In all the years of The Rockpit I don’t think I’ve ever been more certain that I’ve just listened to the album of the year. What makes that statement even more surprising to me is that all three of ColdSpell’s previous releases have blown me away and much as I wrack my brain I can’t think of more than a handful of bands who have managed to maintain such high standards let alone surpass them with each release.
2009’s ‘Infinite Stargaze’ started it all with a debut that I seriously rank up there with the very best debut albums; 2011’s ‘Out From the Cold’ managed to recapture that glorious opening and add to it much like a snowball from Sweden’s frozen North from where the band hail. That album contains a track called ‘Time’ that still after 6 years I can barely go a week without playing.
When 2013’s ‘Frozen Paradise’ appeared I seriously wondered how they could Top those first two releases,but they simply did with an album that seemed destined to take them to the major leagues. I said at the time:
“ColdSpell knows instinctively how to capture that intangible essence of Classic Rock and make it their own. ‘Frozen Paradise’ takes what us lucky listeners have heard before and amplifies it to the maximum helping add to a legacy and fine body of work that in years to come I’m sure will be looked back on as one of the high-points not only of the genre but of Hard Rock in general, and that is something that very few bands, especially post-1980’s have ever managed to attain“.
I stand by those words. And now with the same sort of anticipation I used to have as a kid when a new release would hit the shelves and I’d wait eagerly outside the Record Store (look it up youngsters) I find myself pushing ‘play’ on album number four with the same sort of eagerness I used to rip off the shrink-wrap.
The first thing that hits you about album number four is how ‘huge’ it sounds – produced beautifully by guitarist Michael Larsson and again mixed by Tommy Hansen, if anything the overall effect is even sharper,more fluent and unbelievably even more dynamic than previous outings. From the opening strains of ‘Forevermore’ you know this is going to sound close to perfection. The best thing of course is that the songs themselves are so crisp, so soulful and so well constructed that they would stand up on their own if recorded live in a tin shed!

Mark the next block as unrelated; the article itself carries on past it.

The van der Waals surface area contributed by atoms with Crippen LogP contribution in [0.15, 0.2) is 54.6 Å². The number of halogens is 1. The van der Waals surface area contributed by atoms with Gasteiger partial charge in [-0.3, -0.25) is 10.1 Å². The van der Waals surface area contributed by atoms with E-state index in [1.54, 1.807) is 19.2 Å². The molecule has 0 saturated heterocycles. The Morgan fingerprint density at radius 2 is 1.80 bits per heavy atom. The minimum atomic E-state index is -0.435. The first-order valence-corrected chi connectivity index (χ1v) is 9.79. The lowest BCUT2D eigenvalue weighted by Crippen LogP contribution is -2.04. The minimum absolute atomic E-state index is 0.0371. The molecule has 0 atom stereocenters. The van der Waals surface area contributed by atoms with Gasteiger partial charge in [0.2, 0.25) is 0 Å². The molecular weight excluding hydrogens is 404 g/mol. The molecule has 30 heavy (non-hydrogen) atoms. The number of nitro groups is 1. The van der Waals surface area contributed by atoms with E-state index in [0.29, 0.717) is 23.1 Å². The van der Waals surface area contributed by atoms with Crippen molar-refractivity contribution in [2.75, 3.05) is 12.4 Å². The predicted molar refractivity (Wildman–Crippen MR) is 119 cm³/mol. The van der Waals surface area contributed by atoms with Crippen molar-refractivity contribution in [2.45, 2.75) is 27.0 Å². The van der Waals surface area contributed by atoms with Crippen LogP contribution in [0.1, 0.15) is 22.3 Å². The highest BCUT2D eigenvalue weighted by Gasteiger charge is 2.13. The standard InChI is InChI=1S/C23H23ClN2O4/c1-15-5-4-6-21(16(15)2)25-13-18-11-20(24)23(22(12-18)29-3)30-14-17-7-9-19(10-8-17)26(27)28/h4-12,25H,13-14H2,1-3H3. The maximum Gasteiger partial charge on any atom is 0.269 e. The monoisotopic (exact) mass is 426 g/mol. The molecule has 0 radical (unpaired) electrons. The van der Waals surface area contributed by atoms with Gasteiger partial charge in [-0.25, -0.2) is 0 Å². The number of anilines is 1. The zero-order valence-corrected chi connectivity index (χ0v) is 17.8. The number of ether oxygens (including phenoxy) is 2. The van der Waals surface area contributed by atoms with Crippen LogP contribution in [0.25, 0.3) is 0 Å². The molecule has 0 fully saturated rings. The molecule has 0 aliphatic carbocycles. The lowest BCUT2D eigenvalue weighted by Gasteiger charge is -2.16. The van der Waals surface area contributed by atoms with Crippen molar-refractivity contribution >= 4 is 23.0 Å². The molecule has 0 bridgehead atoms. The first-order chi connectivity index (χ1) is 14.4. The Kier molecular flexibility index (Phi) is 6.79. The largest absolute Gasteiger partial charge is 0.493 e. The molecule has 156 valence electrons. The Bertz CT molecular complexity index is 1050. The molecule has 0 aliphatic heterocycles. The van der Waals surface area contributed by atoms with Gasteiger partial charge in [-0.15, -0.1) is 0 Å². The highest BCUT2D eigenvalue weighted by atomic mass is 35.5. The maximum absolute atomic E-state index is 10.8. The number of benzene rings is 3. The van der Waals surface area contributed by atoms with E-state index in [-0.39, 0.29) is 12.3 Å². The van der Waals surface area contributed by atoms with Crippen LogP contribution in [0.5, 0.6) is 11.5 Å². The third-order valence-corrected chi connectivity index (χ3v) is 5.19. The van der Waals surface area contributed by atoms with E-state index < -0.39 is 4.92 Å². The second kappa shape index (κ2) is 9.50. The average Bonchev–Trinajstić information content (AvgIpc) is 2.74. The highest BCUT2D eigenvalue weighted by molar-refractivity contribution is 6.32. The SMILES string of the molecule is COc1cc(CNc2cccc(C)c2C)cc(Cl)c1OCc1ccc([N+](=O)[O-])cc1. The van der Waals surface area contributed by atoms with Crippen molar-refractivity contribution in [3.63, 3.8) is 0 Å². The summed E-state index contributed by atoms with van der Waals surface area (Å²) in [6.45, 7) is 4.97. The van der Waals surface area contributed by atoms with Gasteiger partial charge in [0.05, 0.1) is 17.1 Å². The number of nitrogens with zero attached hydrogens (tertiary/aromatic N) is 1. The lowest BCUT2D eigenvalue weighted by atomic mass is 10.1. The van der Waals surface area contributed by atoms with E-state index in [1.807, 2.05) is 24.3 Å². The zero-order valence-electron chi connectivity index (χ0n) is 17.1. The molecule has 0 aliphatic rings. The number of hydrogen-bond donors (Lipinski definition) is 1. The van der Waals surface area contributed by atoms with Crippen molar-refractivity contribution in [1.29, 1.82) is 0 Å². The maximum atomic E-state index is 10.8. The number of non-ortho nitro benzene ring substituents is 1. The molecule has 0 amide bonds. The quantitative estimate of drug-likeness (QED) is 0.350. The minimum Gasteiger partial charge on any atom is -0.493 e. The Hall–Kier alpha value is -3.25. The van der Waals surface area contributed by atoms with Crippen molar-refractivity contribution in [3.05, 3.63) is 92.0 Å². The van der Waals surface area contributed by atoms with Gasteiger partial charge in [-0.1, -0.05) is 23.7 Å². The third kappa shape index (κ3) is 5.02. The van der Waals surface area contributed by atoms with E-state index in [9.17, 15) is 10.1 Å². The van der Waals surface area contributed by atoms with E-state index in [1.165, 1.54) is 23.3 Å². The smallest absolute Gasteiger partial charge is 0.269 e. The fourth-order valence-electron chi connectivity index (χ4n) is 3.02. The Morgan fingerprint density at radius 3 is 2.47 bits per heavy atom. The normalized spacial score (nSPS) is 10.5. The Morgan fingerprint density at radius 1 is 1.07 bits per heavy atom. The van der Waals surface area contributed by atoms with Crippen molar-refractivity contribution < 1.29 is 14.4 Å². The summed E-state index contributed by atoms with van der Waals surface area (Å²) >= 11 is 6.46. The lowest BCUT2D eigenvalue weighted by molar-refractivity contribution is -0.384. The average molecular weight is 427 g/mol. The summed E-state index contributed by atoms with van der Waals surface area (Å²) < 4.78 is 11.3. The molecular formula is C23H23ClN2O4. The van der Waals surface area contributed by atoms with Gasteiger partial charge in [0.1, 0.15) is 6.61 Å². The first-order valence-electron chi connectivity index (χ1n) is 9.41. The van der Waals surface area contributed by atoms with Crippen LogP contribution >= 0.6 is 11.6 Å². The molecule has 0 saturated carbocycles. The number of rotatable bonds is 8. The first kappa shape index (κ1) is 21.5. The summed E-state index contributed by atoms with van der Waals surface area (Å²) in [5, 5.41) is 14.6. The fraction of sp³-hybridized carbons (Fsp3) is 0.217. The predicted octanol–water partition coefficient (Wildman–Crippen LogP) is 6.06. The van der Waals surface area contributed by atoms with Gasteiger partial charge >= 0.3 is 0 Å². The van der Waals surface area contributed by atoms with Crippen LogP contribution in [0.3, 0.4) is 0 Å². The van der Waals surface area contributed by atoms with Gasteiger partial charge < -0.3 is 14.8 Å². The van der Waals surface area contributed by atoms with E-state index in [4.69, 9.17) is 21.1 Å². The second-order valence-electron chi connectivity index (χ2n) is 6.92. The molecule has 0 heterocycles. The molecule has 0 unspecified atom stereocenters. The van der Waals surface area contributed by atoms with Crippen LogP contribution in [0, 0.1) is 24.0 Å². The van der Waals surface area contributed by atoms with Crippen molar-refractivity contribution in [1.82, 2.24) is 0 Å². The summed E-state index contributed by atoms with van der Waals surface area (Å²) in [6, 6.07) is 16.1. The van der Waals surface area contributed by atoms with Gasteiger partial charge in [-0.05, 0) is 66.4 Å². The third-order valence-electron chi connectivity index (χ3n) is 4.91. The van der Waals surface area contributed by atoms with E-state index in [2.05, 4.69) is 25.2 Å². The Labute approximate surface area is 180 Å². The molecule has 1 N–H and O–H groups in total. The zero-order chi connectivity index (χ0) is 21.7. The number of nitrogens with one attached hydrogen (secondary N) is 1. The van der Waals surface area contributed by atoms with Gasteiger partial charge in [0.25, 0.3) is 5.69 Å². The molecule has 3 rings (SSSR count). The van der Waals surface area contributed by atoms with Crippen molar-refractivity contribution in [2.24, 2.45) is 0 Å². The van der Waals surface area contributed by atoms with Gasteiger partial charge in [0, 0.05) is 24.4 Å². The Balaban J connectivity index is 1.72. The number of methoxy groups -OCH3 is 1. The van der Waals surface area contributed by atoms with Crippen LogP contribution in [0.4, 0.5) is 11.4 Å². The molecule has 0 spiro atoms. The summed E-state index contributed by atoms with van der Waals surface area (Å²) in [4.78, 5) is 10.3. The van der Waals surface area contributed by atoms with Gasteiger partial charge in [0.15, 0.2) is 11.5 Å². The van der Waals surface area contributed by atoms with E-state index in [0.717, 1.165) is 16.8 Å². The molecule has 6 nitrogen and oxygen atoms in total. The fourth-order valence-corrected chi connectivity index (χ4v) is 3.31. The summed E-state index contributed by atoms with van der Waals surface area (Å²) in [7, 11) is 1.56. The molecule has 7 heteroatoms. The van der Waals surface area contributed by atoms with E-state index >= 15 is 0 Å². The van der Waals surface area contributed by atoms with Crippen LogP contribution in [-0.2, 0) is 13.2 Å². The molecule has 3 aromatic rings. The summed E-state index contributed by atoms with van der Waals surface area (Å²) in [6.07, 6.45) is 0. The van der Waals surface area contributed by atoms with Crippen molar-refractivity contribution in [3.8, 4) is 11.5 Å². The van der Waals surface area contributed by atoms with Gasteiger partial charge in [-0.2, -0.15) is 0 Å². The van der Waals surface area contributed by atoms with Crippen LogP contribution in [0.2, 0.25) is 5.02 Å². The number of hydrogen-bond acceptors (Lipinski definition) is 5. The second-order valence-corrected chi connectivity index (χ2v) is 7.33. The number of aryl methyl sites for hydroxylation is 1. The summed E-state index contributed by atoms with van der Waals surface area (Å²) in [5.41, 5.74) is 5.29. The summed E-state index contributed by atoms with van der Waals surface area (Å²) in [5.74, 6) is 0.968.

After the fiery melodic anthem of ‘Forevermore’ it’s the shredding riffs and soaring vocals of first video ‘Call of the Wild’ which tells you in no uncertain terms that this is going to be an album to rival the magnificent ‘Frozen Paradise’. And over the space of the next ten songs the quality never drops for a moment.
At every turn you’re greeted with songs that simply take your breath away, songs that are so well crafted you’d swear that you’d heard them before, but realise that those songs you hear echoes of were never this good. There’s a certain thrust to songs like ‘It Hurt’s’ that have a pinch of Blue Murder but are entirely ‘ColdSpell’.
‘Miles Away’ has a beautiful urgency and timeless refrain; ‘Signs’ starts delicately with an acoustic flourish before the sweeping guitars flood in and embellish a mid-tempo tour de force. And all that leads you to the countrified hard rocking stomp and power of ‘Love Me Like You Do’ which just sweeps you up in the electric storm. And in those three songs you have the genius of this album, beautifully honed hard rock, but with such variety and endless promise.
The rest of the album is just as compelling: ‘This is Me’ kicks off the second half with a simmering and relentless swagger; whilst ‘Get to the Top’ rides on of my favourite riffs here, sports a wonderful solo and ear-worm of a refrain; and ‘Wait Til Tomorrow’ simply has you reeling as to what these guys have achieved in just four albums.
The album may well end even stronger than it began – ‘Losin’ My Mind’ has a hard edged groove that’s as stunningly direct as it is powerful; and the album is rounded out by ‘Just one Night’ which sees Michael Larson wailing with the best of them and some of the most soulful and powerful vocals from the wonderful Niclas Svedentorp, who has really put a huge stamp on this album, showing a remarkable balance of power, passion and melody. The final word though goes to the longest song here at just over six minutes: ‘A New World Arise’ which combines power, passion and draws all of the strings together.
This is a great album – all rockers, no ballads, great melodies, giant riffs and as far as I’m concerned the best of ColdSpell so far…
If you love beautifully crafted Classic Hard Rock this is an album that you will cherish, it’s not merely a great take on the music of the past, it’s music that stands up against anything that’s come before and is its equal. If you love Rainbow, Deep Purple, Whitesnake and you don’t know ColdSpell then all I can say is shame on you,and when you do finally listen, you’ll be putting them in that same exulted company.
I thought when I heard the new H.E.A.T. album ‘Into the Great Unknown’ last month (released on the same day as ColdSpell) that I’d heard the album of the year, but now it seems I had only heard the runner up. I can’t imagine hearing a better album than this in 2017 which means that HE.A.T.’s Jona Tee, who lends keys to three tracks here, looks set to end up with the accolade of playing on the two best albums of 2017 and two that will stand out as highlights of a decade that’s seen precious few classics and now we get two at once!